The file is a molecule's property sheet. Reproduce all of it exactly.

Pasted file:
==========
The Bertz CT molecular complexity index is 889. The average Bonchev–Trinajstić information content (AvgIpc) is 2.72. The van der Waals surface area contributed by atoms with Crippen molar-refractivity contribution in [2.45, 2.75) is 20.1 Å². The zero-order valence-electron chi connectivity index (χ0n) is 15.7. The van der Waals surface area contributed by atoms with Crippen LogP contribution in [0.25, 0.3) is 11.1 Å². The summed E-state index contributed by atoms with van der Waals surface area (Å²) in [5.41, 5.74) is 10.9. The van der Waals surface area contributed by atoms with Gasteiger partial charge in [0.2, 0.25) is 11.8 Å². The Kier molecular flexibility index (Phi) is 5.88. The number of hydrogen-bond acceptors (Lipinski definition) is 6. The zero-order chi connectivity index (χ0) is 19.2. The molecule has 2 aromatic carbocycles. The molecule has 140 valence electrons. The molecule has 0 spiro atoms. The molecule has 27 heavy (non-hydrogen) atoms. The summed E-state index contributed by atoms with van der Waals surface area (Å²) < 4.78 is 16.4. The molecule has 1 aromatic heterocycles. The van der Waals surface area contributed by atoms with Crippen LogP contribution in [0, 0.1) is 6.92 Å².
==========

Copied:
The Bertz CT molecular complexity index is 889. The average Bonchev–Trinajstić information content (AvgIpc) is 2.72. The van der Waals surface area contributed by atoms with Crippen molar-refractivity contribution in [2.45, 2.75) is 20.1 Å². The zero-order valence-electron chi connectivity index (χ0n) is 15.7. The van der Waals surface area contributed by atoms with Crippen LogP contribution in [0.25, 0.3) is 11.1 Å². The summed E-state index contributed by atoms with van der Waals surface area (Å²) in [5.41, 5.74) is 10.9. The van der Waals surface area contributed by atoms with Gasteiger partial charge in [0.2, 0.25) is 11.8 Å². The Kier molecular flexibility index (Phi) is 5.88. The number of hydrogen-bond acceptors (Lipinski definition) is 6. The zero-order chi connectivity index (χ0) is 19.2. The molecule has 2 aromatic carbocycles. The molecule has 140 valence electrons. The molecule has 0 spiro atoms. The molecule has 27 heavy (non-hydrogen) atoms. The summed E-state index contributed by atoms with van der Waals surface area (Å²) < 4.78 is 16.4. The molecule has 1 aromatic heterocycles. The van der Waals surface area contributed by atoms with Crippen LogP contribution in [0, 0.1) is 6.92 Å².